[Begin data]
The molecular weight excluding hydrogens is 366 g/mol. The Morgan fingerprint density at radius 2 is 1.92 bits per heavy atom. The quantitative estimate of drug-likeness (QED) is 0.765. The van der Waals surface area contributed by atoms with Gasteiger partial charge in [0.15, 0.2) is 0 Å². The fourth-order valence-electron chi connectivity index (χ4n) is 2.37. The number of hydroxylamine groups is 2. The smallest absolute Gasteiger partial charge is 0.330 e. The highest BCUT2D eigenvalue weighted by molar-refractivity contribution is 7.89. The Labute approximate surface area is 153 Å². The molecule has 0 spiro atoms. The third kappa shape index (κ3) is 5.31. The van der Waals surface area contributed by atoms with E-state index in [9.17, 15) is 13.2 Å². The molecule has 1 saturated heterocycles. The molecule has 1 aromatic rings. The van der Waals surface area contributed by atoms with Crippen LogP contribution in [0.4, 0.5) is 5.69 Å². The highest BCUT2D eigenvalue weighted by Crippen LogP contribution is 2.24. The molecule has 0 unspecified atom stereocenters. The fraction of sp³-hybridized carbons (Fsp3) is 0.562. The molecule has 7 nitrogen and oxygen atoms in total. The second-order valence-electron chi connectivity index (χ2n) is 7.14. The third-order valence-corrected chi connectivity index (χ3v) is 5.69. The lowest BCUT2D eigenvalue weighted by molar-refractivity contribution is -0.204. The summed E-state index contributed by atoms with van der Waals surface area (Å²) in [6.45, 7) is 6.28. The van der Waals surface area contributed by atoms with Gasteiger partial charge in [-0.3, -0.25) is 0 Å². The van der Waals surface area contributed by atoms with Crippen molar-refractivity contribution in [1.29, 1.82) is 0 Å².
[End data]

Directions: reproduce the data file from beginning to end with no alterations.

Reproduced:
The molecular weight excluding hydrogens is 366 g/mol. The Morgan fingerprint density at radius 2 is 1.92 bits per heavy atom. The quantitative estimate of drug-likeness (QED) is 0.765. The van der Waals surface area contributed by atoms with Gasteiger partial charge in [0.15, 0.2) is 0 Å². The fourth-order valence-electron chi connectivity index (χ4n) is 2.37. The number of hydroxylamine groups is 2. The smallest absolute Gasteiger partial charge is 0.330 e. The highest BCUT2D eigenvalue weighted by molar-refractivity contribution is 7.89. The Labute approximate surface area is 153 Å². The molecule has 0 spiro atoms. The third kappa shape index (κ3) is 5.31. The van der Waals surface area contributed by atoms with E-state index in [9.17, 15) is 13.2 Å². The molecule has 1 saturated heterocycles. The molecule has 1 aromatic rings. The van der Waals surface area contributed by atoms with Crippen LogP contribution in [0.4, 0.5) is 5.69 Å². The highest BCUT2D eigenvalue weighted by Crippen LogP contribution is 2.24. The molecule has 0 unspecified atom stereocenters. The fraction of sp³-hybridized carbons (Fsp3) is 0.562. The molecule has 7 nitrogen and oxygen atoms in total. The second-order valence-electron chi connectivity index (χ2n) is 7.14. The third-order valence-corrected chi connectivity index (χ3v) is 5.69. The lowest BCUT2D eigenvalue weighted by molar-refractivity contribution is -0.204. The summed E-state index contributed by atoms with van der Waals surface area (Å²) in [6.45, 7) is 6.28. The van der Waals surface area contributed by atoms with Gasteiger partial charge in [-0.3, -0.25) is 0 Å². The van der Waals surface area contributed by atoms with Crippen molar-refractivity contribution in [1.29, 1.82) is 0 Å².